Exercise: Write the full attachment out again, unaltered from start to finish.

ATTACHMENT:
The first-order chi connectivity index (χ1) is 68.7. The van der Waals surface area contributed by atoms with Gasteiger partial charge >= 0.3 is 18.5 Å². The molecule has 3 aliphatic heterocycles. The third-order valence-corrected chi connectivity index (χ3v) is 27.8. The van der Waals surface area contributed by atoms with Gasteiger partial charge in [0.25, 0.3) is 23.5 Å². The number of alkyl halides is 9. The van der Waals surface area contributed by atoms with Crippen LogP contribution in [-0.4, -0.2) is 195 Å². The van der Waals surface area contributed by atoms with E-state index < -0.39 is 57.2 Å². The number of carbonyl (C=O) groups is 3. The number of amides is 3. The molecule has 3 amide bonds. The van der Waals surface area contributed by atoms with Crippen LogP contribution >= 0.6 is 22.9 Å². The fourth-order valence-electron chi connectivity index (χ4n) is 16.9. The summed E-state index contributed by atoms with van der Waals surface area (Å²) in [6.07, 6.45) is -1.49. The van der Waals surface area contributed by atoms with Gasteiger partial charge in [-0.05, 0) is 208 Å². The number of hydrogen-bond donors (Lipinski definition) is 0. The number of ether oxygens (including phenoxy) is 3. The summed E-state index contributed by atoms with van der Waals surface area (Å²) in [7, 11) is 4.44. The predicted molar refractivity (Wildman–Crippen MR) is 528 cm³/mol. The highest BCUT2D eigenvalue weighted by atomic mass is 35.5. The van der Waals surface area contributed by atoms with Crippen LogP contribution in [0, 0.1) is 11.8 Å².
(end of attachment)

The first-order chi connectivity index (χ1) is 68.7. The van der Waals surface area contributed by atoms with Gasteiger partial charge >= 0.3 is 18.5 Å². The molecule has 3 aliphatic heterocycles. The third-order valence-corrected chi connectivity index (χ3v) is 27.8. The van der Waals surface area contributed by atoms with Gasteiger partial charge in [0.25, 0.3) is 23.5 Å². The number of alkyl halides is 9. The van der Waals surface area contributed by atoms with Crippen LogP contribution in [-0.4, -0.2) is 195 Å². The van der Waals surface area contributed by atoms with E-state index < -0.39 is 57.2 Å². The number of carbonyl (C=O) groups is 3. The number of amides is 3. The molecule has 3 amide bonds. The van der Waals surface area contributed by atoms with Crippen LogP contribution >= 0.6 is 22.9 Å². The fourth-order valence-electron chi connectivity index (χ4n) is 16.9. The summed E-state index contributed by atoms with van der Waals surface area (Å²) in [6.07, 6.45) is -1.49. The van der Waals surface area contributed by atoms with Gasteiger partial charge in [-0.05, 0) is 208 Å². The number of hydrogen-bond donors (Lipinski definition) is 0. The number of ether oxygens (including phenoxy) is 3. The summed E-state index contributed by atoms with van der Waals surface area (Å²) in [7, 11) is 4.44. The predicted molar refractivity (Wildman–Crippen MR) is 528 cm³/mol. The highest BCUT2D eigenvalue weighted by atomic mass is 35.5. The van der Waals surface area contributed by atoms with Crippen LogP contribution in [0, 0.1) is 11.8 Å².